Fitness: Are We Encouraging or Shaming?

by Kristen Abell

In student affairs it seems that this year has been one of focusing on health and wellness (at least in the online world of student affairs). We’ve seen the rise of the #safit hashtag, the Student Affairs Runners group on Facebook, and at a recent regional conference, our participation in the fun run/walk jumped from four last year to over 70 this year. With student affairs being a notoriously unhealthy field – especially in terms of balance – this seems like a welcome change.

And yet.

From the beginning, there has been something about the whole focus on fitness that has bothered me, and it took me awhile to put my finger on it – and even longer to write about it. It feels like when we talk about health and wellness, all we are talking about is physical health and wellness – and for many, what we are also talking about is size. Pictures and stories abound of weight loss, fitting into clothes, being the smallest we’ve been. To me it feels as though some have turned the focus from health to size, and those folks have turned from being supportive of all sizes to being supportive only of those who are making an effort to be a smaller size. I don’t believe anybody has done this intentionally, but it stings, nonetheless. For a field that is supposed to be supportive of all shapes and sizes, we’re acquiring a tendency to shame those of larger sizes because they’re not doing anything about it.

Perhaps part of this is my frustration with my own health issues. I’ve been fighting to breathe easy for so long that physical fitness still sometimes feels like a bit of a luxury to me. So to be told I need to be focusing on running harder or lifting more or losing weight just feels like a small part of the bigger health picture, and it feels out of focus.

And when we keep the focus on physical health, we have lost a large part of that picture. I know I’m sensitive to this because of my own struggles, but it is just as important to me – if not more so – that my mental health is good. And this can take more than just seeking balance. Sometimes it requires doctors, and therapy, and medication. Sometimes it requires that our physical health isn’t just fit, but that we are actually healthy – that we aren’t suffering from other types of illnesses. If we only focus on physical fitness, we’re excluding those who are fighting for even a baseline of health – physical or mental.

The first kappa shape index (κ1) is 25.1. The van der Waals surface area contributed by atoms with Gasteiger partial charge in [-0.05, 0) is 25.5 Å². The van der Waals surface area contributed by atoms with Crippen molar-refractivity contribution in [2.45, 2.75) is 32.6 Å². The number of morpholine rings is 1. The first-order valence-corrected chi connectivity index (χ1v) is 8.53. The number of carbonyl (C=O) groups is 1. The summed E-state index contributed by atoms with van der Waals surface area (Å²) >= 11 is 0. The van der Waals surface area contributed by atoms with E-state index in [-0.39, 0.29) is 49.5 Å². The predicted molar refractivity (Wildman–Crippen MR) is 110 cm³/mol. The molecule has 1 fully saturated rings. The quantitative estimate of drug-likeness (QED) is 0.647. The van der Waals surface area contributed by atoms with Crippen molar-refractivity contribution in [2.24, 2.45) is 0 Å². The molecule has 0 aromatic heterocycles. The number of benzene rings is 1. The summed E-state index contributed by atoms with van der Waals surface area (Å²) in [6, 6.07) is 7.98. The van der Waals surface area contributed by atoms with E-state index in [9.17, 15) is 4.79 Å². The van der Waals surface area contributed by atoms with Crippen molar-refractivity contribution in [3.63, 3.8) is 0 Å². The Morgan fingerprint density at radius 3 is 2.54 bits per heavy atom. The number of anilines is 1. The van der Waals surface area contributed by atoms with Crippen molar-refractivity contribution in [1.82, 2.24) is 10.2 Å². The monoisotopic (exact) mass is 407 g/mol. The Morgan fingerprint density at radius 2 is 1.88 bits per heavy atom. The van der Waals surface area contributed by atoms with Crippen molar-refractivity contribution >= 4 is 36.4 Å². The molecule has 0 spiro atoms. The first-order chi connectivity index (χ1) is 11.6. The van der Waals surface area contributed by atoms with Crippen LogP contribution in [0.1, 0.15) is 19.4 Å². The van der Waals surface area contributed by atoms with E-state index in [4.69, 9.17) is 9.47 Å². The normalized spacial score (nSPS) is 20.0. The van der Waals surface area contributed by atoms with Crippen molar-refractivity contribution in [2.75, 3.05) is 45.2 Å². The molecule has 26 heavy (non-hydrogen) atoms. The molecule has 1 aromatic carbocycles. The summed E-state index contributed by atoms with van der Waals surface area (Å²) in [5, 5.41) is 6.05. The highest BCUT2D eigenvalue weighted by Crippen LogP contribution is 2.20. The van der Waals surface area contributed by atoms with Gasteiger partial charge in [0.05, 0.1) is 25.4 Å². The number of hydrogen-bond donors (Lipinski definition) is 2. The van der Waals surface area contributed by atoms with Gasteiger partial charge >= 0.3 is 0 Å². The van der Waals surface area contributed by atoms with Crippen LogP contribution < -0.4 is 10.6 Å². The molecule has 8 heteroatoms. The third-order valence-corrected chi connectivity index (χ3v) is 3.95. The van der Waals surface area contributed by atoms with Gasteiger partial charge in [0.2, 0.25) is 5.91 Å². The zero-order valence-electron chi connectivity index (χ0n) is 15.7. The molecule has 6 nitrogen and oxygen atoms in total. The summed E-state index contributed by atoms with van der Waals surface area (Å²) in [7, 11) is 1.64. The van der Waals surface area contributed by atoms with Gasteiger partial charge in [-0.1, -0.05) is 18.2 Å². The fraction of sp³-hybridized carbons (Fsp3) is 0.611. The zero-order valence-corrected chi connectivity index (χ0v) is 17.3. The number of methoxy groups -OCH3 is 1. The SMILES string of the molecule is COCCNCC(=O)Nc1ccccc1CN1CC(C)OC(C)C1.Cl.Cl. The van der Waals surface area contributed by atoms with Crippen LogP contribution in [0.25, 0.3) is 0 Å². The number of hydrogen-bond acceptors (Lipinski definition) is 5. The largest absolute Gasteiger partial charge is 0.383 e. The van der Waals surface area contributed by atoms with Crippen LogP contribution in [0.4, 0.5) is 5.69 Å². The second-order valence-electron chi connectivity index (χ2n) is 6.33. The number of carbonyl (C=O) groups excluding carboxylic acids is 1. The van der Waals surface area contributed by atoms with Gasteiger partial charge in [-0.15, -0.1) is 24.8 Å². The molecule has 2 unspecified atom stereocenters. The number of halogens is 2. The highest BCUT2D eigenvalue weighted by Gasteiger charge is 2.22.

This has been a hard post to write – not least because I have several friends who I feel have benefited from the #safit movement. And I want to be clear that I don’t think it’s a bad movement at all. I myself love the encouragement that I get when I post a workout or something positive about my journey to better health. I’ve had several people who also have voiced how much they have been encouraged both from my posts and from this movement. I just think we have to be careful about crossing the border between what is good about this movement toward fitness to becoming more exclusive than encouraging. It’s a fine line, but it’s one that we should be particularly cognizant of as student affairs professionals.

What are your thoughts about the movement toward health and wellness in student affairs?

Fitness: Are We Encouraging or Shaming?

Highlight an App – Fig

by Kristen Abell

So, to be honest, I debated about highlighting this app – do we really need another accountability app to add to the list? And I haven’t gotten totally into it yet, but I wanted to throw it out there and see if other folks had tried it and had more success with it.

Fig is an all-around wellness app. No, it’s not about fitness or weight loss, or how you eat – although it can be, if you want. What makes Fig unique is that it allows you to choose just how you want to use it. Do you want to drink more water? Make your bed every day? Have lunch with your significant other? It has all those options, and more. Plus, you can choose to share or not share as you wish – whenever you add an activity, you have the option to schedule the frequency and the privacy setting. And yes, it does integrate with Facebook (though not Twitter yet).

So positives so far? I like the types of options it provides – especially when I want to focus on improving myself in all areas of my life, not just exercise and food. I think if more people were on, we’d also enjoy seeing what others are working on, and knowing me, I’d find additional ways to encourage them. (For example, if someone was working on, say, a dissertation, ahem, perhaps they could add that activity for others to see and urge them on. Just sayin’. Not that I know anyone working on a dissertation or anything…).

Negatives? It’s still in beta, so there are a few user-friendliness options missing. Once you add an activity, you can’t delete it.  There probably needs to be more interactivity with Twitter in addition to Facebook. There doesn’t seem to be an option to look at other people using Fig so that you can add friends – it seems you can only add them through the invite process. And I’m not sure how many people are ready for an all-around wellness accountability tool as opposed to one focusing on one or two areas.

But don’t let me tell you whether or not you’ll like it – try it out for yourself! Let me know (kabell96@gmail.com) if you want to be friends, and I’ll send you an invite!

Highlight an App – Fig